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Douglas Hospital’s care reaches beyond its doors

Mental institution helps patients see they have a productive role to play in society

Montreal’s Douglas Mental Health University Institute offers an array of services based on patients’ specific needs, the severity of their illness, and their diagnosis. A variety of Post-hospitalization treatments are also offered – a team approach or a one-on-one program, in which patients are matched with a case manager. Evangeline Smith, who has worked at the Douglas for 30 years, explained that after hospitalization, the Douglas matches patients with an outpatient team or refers them to specialized services or treatment centres. “We do what we need to do make sure that a patient can live in the community adequately,” Smith said.

Smith is now the manager of the ambulatory services department, part of the psychosis program, so her expertise refers most accurately to patients receiving care for psychosis, particularly schizophrenia. Post-treatment services focus on reintegrating patients back into their communities and focus on psycho-social issues, and more logistical matters: balancing a budget, finding housing, and ensuring that patients take medication. The Daily quizzed Smith last week, curious about a growing trend of shorter hospitalization stays for the mentally ill and obstacles former patients face when transitioning from in-patient care to independent living.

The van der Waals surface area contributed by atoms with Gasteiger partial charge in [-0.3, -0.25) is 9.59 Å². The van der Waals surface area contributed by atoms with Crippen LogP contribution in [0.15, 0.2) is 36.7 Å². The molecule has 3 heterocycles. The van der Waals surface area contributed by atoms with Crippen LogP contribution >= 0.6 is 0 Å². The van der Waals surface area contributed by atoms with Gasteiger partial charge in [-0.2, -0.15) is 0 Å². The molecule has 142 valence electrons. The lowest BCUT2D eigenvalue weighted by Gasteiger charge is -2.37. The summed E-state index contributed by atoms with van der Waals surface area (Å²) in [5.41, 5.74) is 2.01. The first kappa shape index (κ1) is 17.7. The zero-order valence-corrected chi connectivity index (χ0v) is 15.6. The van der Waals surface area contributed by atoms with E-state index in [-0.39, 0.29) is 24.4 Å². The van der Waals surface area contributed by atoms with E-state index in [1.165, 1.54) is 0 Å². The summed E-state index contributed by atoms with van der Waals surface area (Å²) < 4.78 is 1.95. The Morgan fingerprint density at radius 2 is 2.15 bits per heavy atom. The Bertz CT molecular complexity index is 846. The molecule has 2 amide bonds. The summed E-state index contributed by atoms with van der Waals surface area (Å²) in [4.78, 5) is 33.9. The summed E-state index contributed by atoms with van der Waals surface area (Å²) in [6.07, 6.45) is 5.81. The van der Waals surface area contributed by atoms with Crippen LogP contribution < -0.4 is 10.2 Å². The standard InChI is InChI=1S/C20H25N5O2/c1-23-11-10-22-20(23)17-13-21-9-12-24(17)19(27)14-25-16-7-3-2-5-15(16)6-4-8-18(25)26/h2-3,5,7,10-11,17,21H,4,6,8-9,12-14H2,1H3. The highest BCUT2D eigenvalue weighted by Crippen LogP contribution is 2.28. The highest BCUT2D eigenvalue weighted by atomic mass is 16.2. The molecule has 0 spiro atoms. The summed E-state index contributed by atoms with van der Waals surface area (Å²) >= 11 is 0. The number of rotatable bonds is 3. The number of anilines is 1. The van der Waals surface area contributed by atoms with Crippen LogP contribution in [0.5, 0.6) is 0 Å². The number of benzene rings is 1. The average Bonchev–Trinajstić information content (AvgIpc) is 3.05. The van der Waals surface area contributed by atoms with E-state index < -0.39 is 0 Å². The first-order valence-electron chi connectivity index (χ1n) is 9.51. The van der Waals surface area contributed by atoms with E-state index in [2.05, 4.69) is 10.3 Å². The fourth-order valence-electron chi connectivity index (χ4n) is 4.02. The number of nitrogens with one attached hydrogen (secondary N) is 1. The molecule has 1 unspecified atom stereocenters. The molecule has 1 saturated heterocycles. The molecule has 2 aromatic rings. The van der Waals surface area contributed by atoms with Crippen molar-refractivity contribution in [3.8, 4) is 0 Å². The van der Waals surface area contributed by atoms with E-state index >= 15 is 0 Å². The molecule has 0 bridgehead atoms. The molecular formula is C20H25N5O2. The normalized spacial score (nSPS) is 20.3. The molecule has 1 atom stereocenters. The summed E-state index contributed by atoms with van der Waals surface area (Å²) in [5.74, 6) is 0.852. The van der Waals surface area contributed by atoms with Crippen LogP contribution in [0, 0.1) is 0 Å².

McGill Daily: Have you noticed that patients are being discharged earlier than they have been in past years, that they’re staying for shorter times?

Evangeline Smith: They are staying for shorter times. That is definitely the case. It is a progressive trend. It is a trend that destigmatizes. We feel that that person can be treated for the more acute stage of an illness in the hospital, and then be discharged very quickly in order to reintegrate back into community living. It makes the transition easier than [staying for a long period of time does]…. Patients were hospitalized for many months in the past partly because we did not have resources in place to accommodate their return back to the community. Those resources are something that we are now more sensitive to. There are a lot more housing alternatives, and a lot more community resources; we have many more partnerships with the community organizations, and they step in and collaborate with outsource teams.